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Eurovision for the un-accredited Written by on April 27, 2011 | 4 Comments

As the Eurovision events in Dusseldorf kick off this weekend, thousands of press, websites and fans will start to descend upon the host city. Sure enough, many of those there for the whole two “Euroweeks” will be there to specific write and provide coverage to the rehearsals, press conferences and parties, many people do not get such a privilege. So what is there to actually do in Dusseldorf beyond attend the two semi finals and jury final and final? ESC Insight lets you in on where the fun is to be had…

Airport Grand Prix

Taking Eurovision exposure to a whole new level, if you are stepping off the plane on 1st May, you will experience a very special event – the Eurovision Airport Grand Prix.

From 11.00 am till 7.00 pm on Sunday 1st May, the Airport Arcades invite you to a first-class music competition where thirteen formations, selected by the German A Cappella team, will be displaying their skills at the Airport Grand Prix and taking the audience on a flight through the history of the Eurovision Song Contest.

As with the well-known European music competition, their performances will be given one, eight, ten or twelve points – awarded by a jury of five who will be using their expert ears and eyes to evaluate the performances.

Eurovision Song Contest stars Lys Assia and Nicole will be taking part as star guests.


In 2011 the Eurocafe venue, a place for fans to gather over a bite or drink to discuss Eurovision and make new friends, will be hosted in the same venue as the Euroclub, an accreditation only venue this year. It will be held in Quartier Bohème, a large venue able to host up to 1200 people, based in the Altstadt (Old Town).

Eurocafe will be open to all people between 11am – 6pm, and after that time it will switch and reset its configuration for the evening Euroclub. Eurocafe has a varied and reasonably priced food and drink menu making it the perfect lunch spot, and will be playing Eurovision music throughout the day.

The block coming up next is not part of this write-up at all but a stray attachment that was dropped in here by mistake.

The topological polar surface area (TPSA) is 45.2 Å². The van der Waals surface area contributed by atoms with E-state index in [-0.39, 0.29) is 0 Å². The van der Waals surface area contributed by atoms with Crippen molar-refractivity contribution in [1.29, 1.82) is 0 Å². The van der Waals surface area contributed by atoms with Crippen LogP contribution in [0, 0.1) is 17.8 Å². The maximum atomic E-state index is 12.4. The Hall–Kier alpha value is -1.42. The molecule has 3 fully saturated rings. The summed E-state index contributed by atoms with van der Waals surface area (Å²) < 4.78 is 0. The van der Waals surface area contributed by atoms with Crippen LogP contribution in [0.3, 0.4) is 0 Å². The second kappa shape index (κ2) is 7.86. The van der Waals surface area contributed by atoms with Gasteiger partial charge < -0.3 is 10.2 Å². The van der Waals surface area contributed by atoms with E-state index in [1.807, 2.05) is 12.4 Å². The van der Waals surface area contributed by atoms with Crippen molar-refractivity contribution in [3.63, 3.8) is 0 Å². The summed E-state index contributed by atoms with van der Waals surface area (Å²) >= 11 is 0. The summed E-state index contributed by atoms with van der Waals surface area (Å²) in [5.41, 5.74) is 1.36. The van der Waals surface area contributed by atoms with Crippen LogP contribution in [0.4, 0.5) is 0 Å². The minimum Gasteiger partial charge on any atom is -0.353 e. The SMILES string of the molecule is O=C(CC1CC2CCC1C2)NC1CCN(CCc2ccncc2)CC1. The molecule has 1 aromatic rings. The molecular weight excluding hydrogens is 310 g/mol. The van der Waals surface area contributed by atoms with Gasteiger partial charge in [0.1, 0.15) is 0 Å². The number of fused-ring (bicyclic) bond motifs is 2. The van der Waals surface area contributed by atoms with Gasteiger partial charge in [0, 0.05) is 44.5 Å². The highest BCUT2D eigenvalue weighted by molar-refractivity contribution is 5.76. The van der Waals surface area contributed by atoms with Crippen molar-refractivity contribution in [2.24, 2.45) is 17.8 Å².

There shall be a special information desk set up inside the Eurocafe which will be staffed by fans to answer your questions, as well as special meet and greet sessions with acts there, which will be announced on a daily basis. We are also led to believe that it is here a limited number of tickets will be granted to fans to access the Euroclub on any given evening (the number of which will vary depending on the scheduled event of the nights).

In addition, for those who are members of Eurovision OGAE, the Eurovision fanclubs, the Euroclub will be open to those holding fanclub cards on the evenings of 6 & 7 May. On those evenings, OGAE Germany has organised for many of this years acts to perform on stage. Further information is available at

The Eurocafe / Euroclub

The Eurocafe / Euroclub

Euro Dance Nights

For those that want to boogie in the late evenings to your favourite Eurovision tunes, Monkey Bar is where it is at, located near the Ko on Graf-Adolf-Plasse. From 10.30pm, at a cost of 5 Euro for entry, OGAE Germany will be hosting a Eurovision music only nightclub. It will feature the best Eurovision DJs between Sunday 8 May till Friday 13 May until the wee hours of the morning.

More information on the Eurovision Nights can be found at The Monkey’s Plaza website.

Eurovision Drinking

If you are after a more chilled out place to hang amongst fans in the evening, the beer garden of Knoten may be the spot for you. It will play Eurovision music at a lower level, and you can take advantage of the cheap beer and outside smoking area, allowing fans to chat from 5pm every day of the Euroweeks.

Its located near Burgplatz, where last years flashmob in Germany was filmed, and it will also play host to outdoor screenings of both semi finals and the final for those of you who do not have tickets.

For how to get there and to keep informed of any special events, visit

Grand Prix Classics

Remember the good old days when orchestras played all our Eurovision favourites and the artists sung along live? Well, those days are returning – at least for one night. Taking place on 11th May at the Tonhalle, you can catch Katja Ebstein, Johnny Logan, Mary Roos, Nino de Angelo, Guildo Horn and Ingrid Peters sing their own Eurovision contributions as well as many other classics. You can even vote for your favourite act of the night via televote. Will Mr Logan remain Australia’s Mr Eurovision?